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August 26, 2011

Historical Echoes: This Is Your (Great) Grandparents’ Quantitative Easing

New York Fed Research Library

A recent Federal Reserve Bank of St. Louis essay by Richard Anderson reminds us that the Fed’s recent large-scale asset purchase (LSAP) programs have a precedent. Anderson says: “Few analysts recall . . . that this is the second, not the first, quantitative easing by U.S. monetary authorities. During 1932, with congressional support, the Fed purchased approximately $1 billion in Treasury securities.” After the Fed’s program ended in October 1933, the Roosevelt administration continued to expand reserves, using measures authorized by the Gold Reserve Act of 1934, including large gold purchases.

    In his second fireside chat in May 1933, President Franklin Roosevelt defended the policies of the time, including quantitative easing, by saying, “It was clear that mere appeals from Washington for confidence and the mere lending of more money to shaky institutions could not stop this downward course. A prompt program applied as quickly as possible seemed to me not only justified but imperative to our national security. The Congress, and when I say Congress I mean the members of both political parties, fully understood this and gave me generous and intelligent support.  The members of Congress realized that the methods of normal times had to be replaced in the emergency by measures which were suited to the serious and pressing requirements of the moment.”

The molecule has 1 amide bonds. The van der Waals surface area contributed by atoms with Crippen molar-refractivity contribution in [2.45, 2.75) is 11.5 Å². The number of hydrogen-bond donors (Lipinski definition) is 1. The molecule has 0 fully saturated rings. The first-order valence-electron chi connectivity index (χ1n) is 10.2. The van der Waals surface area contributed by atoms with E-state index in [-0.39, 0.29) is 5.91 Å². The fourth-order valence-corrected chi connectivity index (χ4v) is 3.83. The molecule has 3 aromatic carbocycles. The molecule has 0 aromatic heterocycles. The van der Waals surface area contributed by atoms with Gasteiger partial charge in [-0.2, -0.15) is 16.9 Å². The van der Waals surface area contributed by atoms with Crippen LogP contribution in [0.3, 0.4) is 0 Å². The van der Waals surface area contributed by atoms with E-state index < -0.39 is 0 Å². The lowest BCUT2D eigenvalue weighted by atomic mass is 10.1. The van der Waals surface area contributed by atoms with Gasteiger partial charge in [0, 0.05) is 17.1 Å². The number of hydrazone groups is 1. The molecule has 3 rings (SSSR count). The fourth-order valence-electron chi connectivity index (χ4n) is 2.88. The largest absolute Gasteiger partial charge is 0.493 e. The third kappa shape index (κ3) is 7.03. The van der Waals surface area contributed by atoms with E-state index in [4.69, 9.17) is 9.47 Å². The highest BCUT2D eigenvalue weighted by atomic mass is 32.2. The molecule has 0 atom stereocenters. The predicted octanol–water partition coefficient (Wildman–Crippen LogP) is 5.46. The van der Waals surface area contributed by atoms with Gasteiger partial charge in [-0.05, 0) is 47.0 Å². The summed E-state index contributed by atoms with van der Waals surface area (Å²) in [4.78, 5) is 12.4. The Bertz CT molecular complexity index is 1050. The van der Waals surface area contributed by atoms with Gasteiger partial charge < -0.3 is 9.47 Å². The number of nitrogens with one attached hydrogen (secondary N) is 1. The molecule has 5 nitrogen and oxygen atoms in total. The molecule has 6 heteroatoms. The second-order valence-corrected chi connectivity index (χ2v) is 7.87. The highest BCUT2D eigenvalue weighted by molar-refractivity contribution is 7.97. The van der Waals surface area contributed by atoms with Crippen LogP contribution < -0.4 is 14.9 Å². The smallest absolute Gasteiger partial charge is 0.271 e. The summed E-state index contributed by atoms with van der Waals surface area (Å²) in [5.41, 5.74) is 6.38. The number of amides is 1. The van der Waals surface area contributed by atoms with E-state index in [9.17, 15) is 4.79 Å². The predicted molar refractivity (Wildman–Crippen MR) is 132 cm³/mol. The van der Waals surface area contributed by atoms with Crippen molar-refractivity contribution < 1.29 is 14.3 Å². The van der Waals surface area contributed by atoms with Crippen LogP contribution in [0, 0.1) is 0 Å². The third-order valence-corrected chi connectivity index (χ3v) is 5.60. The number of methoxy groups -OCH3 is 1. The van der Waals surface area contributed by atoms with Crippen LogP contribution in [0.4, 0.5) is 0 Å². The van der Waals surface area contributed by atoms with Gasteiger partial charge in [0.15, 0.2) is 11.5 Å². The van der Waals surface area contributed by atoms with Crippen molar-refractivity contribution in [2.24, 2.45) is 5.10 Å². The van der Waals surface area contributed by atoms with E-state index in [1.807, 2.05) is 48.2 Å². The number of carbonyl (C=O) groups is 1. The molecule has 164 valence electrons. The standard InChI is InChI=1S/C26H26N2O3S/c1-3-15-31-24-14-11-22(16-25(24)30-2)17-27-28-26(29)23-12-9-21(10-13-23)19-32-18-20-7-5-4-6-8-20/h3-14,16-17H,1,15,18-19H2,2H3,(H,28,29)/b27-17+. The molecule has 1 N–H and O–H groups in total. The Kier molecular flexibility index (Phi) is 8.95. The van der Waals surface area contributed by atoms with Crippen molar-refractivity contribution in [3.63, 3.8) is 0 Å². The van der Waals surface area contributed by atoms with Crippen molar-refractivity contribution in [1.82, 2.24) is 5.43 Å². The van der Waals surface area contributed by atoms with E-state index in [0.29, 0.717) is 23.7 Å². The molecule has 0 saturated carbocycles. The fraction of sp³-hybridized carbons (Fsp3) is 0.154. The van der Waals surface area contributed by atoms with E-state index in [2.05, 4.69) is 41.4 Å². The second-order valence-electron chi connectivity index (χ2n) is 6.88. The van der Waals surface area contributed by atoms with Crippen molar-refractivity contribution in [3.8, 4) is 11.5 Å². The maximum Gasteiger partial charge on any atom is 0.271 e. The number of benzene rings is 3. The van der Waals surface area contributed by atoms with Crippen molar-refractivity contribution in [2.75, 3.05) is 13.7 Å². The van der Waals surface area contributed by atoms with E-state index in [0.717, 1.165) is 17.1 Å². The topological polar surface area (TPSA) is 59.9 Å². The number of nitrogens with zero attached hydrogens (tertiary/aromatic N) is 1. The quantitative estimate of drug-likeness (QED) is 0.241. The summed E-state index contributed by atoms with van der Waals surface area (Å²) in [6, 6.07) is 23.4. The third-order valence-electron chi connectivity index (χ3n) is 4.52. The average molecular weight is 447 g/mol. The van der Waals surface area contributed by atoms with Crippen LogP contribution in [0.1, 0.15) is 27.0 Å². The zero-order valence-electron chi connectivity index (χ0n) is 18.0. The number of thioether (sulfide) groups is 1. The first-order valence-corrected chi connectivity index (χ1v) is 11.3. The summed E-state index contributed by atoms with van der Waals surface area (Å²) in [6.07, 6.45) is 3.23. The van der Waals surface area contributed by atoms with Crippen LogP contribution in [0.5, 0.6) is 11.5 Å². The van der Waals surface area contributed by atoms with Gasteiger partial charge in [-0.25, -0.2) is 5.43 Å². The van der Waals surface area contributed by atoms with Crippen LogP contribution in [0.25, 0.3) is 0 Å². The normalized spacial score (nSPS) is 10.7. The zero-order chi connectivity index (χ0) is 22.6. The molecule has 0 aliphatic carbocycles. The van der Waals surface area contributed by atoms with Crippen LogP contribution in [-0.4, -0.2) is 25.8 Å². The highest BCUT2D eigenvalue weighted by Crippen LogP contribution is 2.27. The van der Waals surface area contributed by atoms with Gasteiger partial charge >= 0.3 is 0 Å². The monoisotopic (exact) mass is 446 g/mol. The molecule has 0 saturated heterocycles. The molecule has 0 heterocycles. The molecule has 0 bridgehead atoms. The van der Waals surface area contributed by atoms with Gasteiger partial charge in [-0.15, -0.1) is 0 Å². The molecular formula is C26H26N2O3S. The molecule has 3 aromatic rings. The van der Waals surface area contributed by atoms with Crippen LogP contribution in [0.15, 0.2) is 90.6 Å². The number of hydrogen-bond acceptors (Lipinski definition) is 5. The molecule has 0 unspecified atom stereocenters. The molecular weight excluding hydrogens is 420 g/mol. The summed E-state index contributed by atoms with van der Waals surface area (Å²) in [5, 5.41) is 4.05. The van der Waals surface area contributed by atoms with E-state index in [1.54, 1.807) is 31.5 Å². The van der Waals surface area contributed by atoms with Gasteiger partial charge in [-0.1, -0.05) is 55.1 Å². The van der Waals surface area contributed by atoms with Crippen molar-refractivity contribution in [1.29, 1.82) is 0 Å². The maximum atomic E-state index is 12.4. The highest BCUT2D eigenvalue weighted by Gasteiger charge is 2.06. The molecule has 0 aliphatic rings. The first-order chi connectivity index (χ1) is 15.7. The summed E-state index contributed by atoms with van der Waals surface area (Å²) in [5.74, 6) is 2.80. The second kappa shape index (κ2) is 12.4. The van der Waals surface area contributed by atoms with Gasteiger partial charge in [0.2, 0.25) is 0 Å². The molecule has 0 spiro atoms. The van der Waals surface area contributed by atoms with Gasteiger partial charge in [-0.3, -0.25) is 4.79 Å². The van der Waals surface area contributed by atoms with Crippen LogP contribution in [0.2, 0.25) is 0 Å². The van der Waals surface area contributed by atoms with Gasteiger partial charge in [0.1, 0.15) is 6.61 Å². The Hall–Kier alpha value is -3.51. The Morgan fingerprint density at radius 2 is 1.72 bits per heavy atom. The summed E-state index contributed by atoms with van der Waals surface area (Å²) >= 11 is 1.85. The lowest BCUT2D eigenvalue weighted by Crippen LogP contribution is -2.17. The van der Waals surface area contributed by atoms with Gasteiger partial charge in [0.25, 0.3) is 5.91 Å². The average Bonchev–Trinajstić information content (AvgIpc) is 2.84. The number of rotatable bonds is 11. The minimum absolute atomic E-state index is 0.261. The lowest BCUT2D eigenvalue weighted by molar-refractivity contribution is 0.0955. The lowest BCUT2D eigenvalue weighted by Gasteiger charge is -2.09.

Of course, many current worries about LSAPs also surfaced during the first quantitative easing episode. Anderson says, “In 1936, as today, concern arose regarding inflation.  Then, the Fed’s exit strategy was higher statutory reserve requirements, infeasible today. Today, the Fed’s exit strategy includes increasing the remuneration rate on deposits at the Fed, offering banks term deposits at the Fed, and the use of repurchase agreements.”

    For more about the recent experience with quantitative easing, see this discussion on the New York Fed’s education website, this Federal Reserve Board video, and the following recent Liberty Street Economics blog posts and speeches:



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The views expressed in this post are those of the author(s) and do not necessarily reflect the position of the Federal Reserve Bank of New York or the Federal Reserve System. Any errors or omissions are the responsibility of the author(s).
Posted by Blog Author at 10:00:00 AM in Historical Echoes
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